with all sorts of emotions. Fajardo describes these feelings as relieving. “Whether I’m drawing a character or a comic, it’s kind of my chance to be as silly, bizarre, weird, funny, and as unapologetic as I want to be” he added “Normally I’m pretty laid back and to myself, but on paper, I’m loud and completely in your face.” Give Artist Block a look on Fajardo’s website dedicated to the comic strip Or you could check it out in the next Brentwood Press paper and online version of the press http://www.thepress. net/features/article_788395de8d27-11e3-8a4b-0017a43b2370. html#user-comment-area.

COMIC From page 4

was creating characters without a purpose and settings without a back story and out of his fier y he came up with the concept for a cartoon about a cartoonist that couldn’t think of any good ideas, then Artist Block was born. “I would say his artistic style has a kind of a ‘retro’ feel to it. It sort of brings me back to my youth, growing up with ‘Calvin and Hobbes’,” said Ruth Roberts, managing editor of the Brentwood Press. “Local talent like his doesn’t come around everyday, and it’s been great that we can showcase Joey’s skills to the community.” The strip is a semi-autobiography that delves into the mindset of being a cartoonist. Fajardo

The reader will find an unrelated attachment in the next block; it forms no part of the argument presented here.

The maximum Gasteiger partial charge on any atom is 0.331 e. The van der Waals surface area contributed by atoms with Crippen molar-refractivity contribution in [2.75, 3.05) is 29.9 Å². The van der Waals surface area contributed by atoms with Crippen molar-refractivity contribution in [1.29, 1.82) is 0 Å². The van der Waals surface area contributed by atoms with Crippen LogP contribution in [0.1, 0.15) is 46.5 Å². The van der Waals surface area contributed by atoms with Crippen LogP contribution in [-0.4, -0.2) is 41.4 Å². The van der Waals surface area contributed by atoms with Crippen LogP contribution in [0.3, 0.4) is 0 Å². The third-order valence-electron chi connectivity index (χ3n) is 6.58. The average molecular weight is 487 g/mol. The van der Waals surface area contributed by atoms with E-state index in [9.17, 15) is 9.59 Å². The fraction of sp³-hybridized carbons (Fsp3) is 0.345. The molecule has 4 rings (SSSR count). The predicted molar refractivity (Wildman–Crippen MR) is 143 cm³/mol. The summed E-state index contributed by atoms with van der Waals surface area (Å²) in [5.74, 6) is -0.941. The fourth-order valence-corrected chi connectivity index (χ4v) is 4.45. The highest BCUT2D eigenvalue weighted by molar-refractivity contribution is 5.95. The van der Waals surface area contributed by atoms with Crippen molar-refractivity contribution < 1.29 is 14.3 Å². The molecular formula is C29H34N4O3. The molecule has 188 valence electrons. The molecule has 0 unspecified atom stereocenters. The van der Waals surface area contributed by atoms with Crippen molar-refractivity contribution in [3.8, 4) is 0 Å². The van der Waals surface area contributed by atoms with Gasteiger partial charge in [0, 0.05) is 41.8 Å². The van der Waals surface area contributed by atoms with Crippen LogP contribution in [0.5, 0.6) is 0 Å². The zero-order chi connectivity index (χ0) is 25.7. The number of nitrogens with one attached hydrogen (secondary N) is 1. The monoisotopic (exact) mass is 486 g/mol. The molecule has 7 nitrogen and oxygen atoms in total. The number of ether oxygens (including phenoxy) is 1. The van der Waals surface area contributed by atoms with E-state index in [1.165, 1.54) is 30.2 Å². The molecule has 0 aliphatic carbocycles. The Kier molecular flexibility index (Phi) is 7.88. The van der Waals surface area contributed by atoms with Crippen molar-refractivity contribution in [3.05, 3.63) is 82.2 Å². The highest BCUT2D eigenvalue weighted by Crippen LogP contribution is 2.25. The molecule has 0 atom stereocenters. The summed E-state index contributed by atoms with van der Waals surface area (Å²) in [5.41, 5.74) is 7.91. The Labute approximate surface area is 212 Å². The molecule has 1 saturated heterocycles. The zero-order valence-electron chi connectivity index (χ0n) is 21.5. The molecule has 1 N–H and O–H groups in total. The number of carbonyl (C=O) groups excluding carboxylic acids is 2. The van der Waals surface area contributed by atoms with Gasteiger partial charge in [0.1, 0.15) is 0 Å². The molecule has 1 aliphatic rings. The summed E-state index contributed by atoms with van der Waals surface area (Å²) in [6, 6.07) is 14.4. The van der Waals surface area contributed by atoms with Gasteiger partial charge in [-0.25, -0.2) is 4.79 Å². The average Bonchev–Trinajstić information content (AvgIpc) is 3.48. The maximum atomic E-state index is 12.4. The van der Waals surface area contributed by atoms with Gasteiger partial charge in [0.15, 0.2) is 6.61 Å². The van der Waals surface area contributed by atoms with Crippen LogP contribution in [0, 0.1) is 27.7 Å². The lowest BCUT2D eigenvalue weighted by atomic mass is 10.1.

From page 1

who went here 15 or 20 years ago and are not relaying the new changes seen at LMC in recent decades by the younger generation, such as the new buildings and facilities. The second set of discussion questions were whether the four current strategic priorities of LMC are still what we want them to be. The four current priorities are; increasing and accelerating student program completion, building stronger relationships among faculty, staff and students in order to increase engagement and student success, increase and accelerate student completion of basic skills sequences and improve the overall academic success of our African-American students. Some teachers shared their opinions on the discussion questions. Math Professor Erich Holtmann said, “People were saying we want to become a 21st century college, and the image is that we are not a 21st century college. We are moving in that direction in upgrading and becoming more modern and yet it is not one of our priorities.”